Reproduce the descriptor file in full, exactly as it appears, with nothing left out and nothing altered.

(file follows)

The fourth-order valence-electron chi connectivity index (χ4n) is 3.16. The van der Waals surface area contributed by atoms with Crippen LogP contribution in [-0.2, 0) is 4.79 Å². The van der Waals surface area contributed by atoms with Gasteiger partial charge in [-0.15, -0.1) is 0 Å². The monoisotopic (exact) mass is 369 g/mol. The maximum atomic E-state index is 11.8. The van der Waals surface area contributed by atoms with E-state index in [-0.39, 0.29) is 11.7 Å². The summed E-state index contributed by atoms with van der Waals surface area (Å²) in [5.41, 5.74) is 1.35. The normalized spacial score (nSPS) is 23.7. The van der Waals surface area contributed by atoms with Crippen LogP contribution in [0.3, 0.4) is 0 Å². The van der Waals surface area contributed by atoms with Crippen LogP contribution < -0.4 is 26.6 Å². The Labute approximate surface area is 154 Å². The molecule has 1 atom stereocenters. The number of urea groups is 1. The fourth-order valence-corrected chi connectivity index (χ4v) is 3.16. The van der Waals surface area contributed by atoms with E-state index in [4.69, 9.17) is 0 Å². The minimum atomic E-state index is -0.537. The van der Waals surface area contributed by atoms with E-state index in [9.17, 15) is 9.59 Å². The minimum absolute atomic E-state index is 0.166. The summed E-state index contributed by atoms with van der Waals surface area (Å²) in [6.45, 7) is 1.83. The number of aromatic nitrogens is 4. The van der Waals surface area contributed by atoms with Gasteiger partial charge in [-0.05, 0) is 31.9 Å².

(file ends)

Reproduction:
The fourth-order valence-electron chi connectivity index (χ4n) is 3.16. The van der Waals surface area contributed by atoms with Crippen LogP contribution in [-0.2, 0) is 4.79 Å². The van der Waals surface area contributed by atoms with Gasteiger partial charge in [-0.15, -0.1) is 0 Å². The monoisotopic (exact) mass is 369 g/mol. The maximum atomic E-state index is 11.8. The van der Waals surface area contributed by atoms with E-state index in [-0.39, 0.29) is 11.7 Å². The summed E-state index contributed by atoms with van der Waals surface area (Å²) in [5.41, 5.74) is 1.35. The normalized spacial score (nSPS) is 23.7. The van der Waals surface area contributed by atoms with Crippen LogP contribution in [0.3, 0.4) is 0 Å². The van der Waals surface area contributed by atoms with Crippen LogP contribution < -0.4 is 26.6 Å². The Labute approximate surface area is 154 Å². The molecule has 1 atom stereocenters. The number of urea groups is 1. The fourth-order valence-corrected chi connectivity index (χ4v) is 3.16. The van der Waals surface area contributed by atoms with E-state index in [4.69, 9.17) is 0 Å². The minimum atomic E-state index is -0.537. The van der Waals surface area contributed by atoms with E-state index in [9.17, 15) is 9.59 Å². The minimum absolute atomic E-state index is 0.166. The summed E-state index contributed by atoms with van der Waals surface area (Å²) in [6.45, 7) is 1.83. The number of aromatic nitrogens is 4. The van der Waals surface area contributed by atoms with Gasteiger partial charge in [-0.05, 0) is 31.9 Å².